Columbus Makes Art Presents: Alexis Wilson on a Life in Dance and Working in Columbus
Alexis Wilson has had a distinguished and varied career in dance. She is the daughter of Billy Wilson, a celebrated Broadway choreographer and her mother, who was a prima ballerina. She’s performed classically and commercially all over the world, and she has written and published poetry, a full length musical and a memoir, Not So Black and White. She now lives and works in Columbus, where she will be the guest speaker at the OhioDance Festival on April 28-30, 2017 held at BalletMet Columbus. Jane D’Angelo, executive director of OhioDance, recently sat down with Alexis Wilson for a Q & A.
Jane: Can you tell me something about your career before coming to Ohio?
Alexis: I was in between careers before we moved to Columbus. In 1991 I stopped dancing. After my father died in 1994 I knew I wanted to write his biography but it morphed into my memoir, Not So Black and White about my life growing up with him. When we moved to Columbus my daughters were six and three. In 2012 I finished the book.
Jane: When did you begin dancing? How did you become serious about dance?
Alexis: Both my parents were dancers. They would carry me in a basket while they taught class but I didn’t become serious until age 11, when my parents divorced and my brother and I moved to New York City to live with my father. I started at the New York School of Ballet and studied with Richard Thomas and his wife Barbara Fallis. When I was 13, my godfather the co-founder of the Dance Theater of Harlem (DTH), Karel Shook said to my father that I should come to DTH. DTH broadened my opportunity as a young girl of color in classical ballet. At the time, I was the youngest apprentice to the company.
I didn’t have the average teenage life. I went to PCS (Professional Children’s School). I would go to school for half an hour or so then jump on the subway up to Harlem to DTH for the rest of the day. When I was 16 we moved from Manhattan to New Jersey. I stopped dancing for almost two years. I started to do commercial work and gradually began dancing again. In my last year of high school I was hired by choreographer George Faison as a dancer in the movie The Cotton Club, directed by Francis Ford-Coppola.
Jane: What brought you to Columbus?
Alexis: My husband, Byron Stripling, was offered artistic director of the Columbus Jazz Orchestra. We were living in New York and it was shortly after 9/11. The lifestyle seemed easier in Columbus. We wanted a life less expensive but with a nice existence for our two young children. We moved in 2003 and have enjoyed being part of an emerging arts community.
Jane: You and Byron have worked together in Columbus, can you tell me something about that?
Alexis: Soon after our move here we wanted to acknowledge unsung heroes in the community so we chose five awardees and had a wonderful one night event. A few years ago we had two evening performances of A Concert to End Homelessness, partnering with the Community Shelter Board. CJO performed, I helped produce it, directed it, choreographed and wrote monologues for the production.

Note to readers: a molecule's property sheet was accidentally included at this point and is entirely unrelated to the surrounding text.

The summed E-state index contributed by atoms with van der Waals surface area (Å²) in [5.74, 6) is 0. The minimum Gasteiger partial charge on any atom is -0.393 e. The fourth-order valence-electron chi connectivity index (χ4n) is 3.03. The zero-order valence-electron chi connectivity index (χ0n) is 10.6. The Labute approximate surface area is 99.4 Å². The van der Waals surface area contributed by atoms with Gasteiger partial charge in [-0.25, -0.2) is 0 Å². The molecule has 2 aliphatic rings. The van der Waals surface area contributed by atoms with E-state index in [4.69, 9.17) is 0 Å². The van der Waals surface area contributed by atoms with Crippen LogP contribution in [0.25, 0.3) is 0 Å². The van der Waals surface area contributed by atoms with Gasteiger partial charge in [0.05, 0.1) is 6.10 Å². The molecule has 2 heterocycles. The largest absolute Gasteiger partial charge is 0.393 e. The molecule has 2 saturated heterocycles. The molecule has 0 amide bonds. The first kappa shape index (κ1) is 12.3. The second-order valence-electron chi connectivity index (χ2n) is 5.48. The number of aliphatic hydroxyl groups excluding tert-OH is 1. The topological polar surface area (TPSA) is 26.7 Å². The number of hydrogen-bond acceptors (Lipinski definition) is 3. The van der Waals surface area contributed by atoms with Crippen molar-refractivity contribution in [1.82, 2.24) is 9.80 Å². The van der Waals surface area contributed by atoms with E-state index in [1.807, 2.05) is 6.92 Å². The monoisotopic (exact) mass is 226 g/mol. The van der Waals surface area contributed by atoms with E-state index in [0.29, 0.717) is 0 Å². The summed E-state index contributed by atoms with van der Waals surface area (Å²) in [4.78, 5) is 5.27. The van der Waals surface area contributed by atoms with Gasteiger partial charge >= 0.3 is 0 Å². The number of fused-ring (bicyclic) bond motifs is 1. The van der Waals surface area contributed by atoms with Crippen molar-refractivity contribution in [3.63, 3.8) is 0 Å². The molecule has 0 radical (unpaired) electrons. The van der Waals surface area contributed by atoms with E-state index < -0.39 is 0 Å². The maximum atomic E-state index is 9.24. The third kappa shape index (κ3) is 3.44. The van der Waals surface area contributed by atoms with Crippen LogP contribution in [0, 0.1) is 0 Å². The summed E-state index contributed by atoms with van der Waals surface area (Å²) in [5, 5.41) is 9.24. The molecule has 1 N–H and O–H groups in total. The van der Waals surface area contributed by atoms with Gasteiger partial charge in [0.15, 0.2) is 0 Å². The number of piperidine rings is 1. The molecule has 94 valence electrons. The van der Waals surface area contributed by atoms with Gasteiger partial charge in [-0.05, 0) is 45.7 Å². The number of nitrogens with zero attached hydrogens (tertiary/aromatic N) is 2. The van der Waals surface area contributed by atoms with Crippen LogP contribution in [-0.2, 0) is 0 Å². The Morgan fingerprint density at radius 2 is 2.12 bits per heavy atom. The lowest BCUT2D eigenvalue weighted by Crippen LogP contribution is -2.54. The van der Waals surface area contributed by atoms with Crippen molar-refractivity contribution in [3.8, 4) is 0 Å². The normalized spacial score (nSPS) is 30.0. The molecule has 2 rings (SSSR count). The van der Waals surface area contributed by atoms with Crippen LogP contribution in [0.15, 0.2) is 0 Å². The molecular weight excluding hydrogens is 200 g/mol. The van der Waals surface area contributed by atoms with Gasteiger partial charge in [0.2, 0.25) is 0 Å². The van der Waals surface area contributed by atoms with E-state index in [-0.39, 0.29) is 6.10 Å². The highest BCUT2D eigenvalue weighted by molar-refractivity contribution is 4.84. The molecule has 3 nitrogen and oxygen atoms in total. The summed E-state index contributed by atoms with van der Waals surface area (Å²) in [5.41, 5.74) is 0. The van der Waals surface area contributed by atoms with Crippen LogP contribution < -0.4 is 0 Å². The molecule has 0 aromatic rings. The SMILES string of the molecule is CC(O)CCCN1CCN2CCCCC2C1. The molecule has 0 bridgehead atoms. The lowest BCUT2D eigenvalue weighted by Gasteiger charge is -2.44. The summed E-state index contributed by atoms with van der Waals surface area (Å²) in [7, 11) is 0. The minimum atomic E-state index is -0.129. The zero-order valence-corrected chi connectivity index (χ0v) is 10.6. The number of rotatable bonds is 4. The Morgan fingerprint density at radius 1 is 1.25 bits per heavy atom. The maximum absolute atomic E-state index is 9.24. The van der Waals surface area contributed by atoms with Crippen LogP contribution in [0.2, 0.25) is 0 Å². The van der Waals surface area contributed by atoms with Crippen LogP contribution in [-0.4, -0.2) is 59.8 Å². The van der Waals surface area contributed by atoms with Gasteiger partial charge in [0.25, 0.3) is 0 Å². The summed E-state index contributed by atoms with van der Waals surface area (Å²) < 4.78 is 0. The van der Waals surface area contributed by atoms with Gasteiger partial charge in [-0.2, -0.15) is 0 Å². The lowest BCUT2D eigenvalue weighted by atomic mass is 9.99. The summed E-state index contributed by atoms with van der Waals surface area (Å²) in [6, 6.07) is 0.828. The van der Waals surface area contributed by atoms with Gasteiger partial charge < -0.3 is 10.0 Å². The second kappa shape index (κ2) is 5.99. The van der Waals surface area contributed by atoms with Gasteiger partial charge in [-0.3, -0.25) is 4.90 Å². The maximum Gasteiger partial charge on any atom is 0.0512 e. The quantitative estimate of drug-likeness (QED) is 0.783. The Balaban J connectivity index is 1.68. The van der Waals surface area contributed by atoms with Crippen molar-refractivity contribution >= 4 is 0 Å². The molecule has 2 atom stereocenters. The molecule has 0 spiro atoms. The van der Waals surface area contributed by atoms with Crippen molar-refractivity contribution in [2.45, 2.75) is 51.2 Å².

Jane: What projects you are working on now?
Alexis: I was recently associate choreographer to John Fredo, putting on Sophisticated Ladies in Buffalo, NY. I am writing a book with my daughters, I provide a service working one-on-one with other writers and their personal stories and I’m adapting my book into a musical for Broadway.
Jane: What are your greatest achievements?
Alexis: I am most proud of my two daughters. I also did a memorial for my father at St. John the Divine in New York City that I was very proud of with The Alvin Ailey American Dance Theater and Dance Theatre of Harlem on stage together. I was proud of the book launches I created: one in Columbus and one in New York.
Jane: Can you give us a glimpse of your class at the festival?
Alexis: I will create a class fusing words with movement. For part of the class I will share how I have come to work with this type of collaboration. It will be something new created just for the festival.
OhioDance invites you to attend/and or volunteer the OhioDance Festival April 28-30, 2017 and performances at BalletMet, 322 Mt. Vernon Ave., Columbus, OH 43215. Please call or email us for discounted tickets at [email protected] or 614-224-2913 (mention Columbus Underground). For more information, visit ohiodance.org.
Columbus Makes Art Presents is a bi-weekly column brought to you by the Greater Columbus Arts Council – supporting art and advancing culture in Columbus. The column is a project of the Art Makes Columbus campaign, telling the inspiring stories of the people and organizations who create Columbus art. Each column will be written by a different local arts organization to give you an insiders look at how #artmakescbus.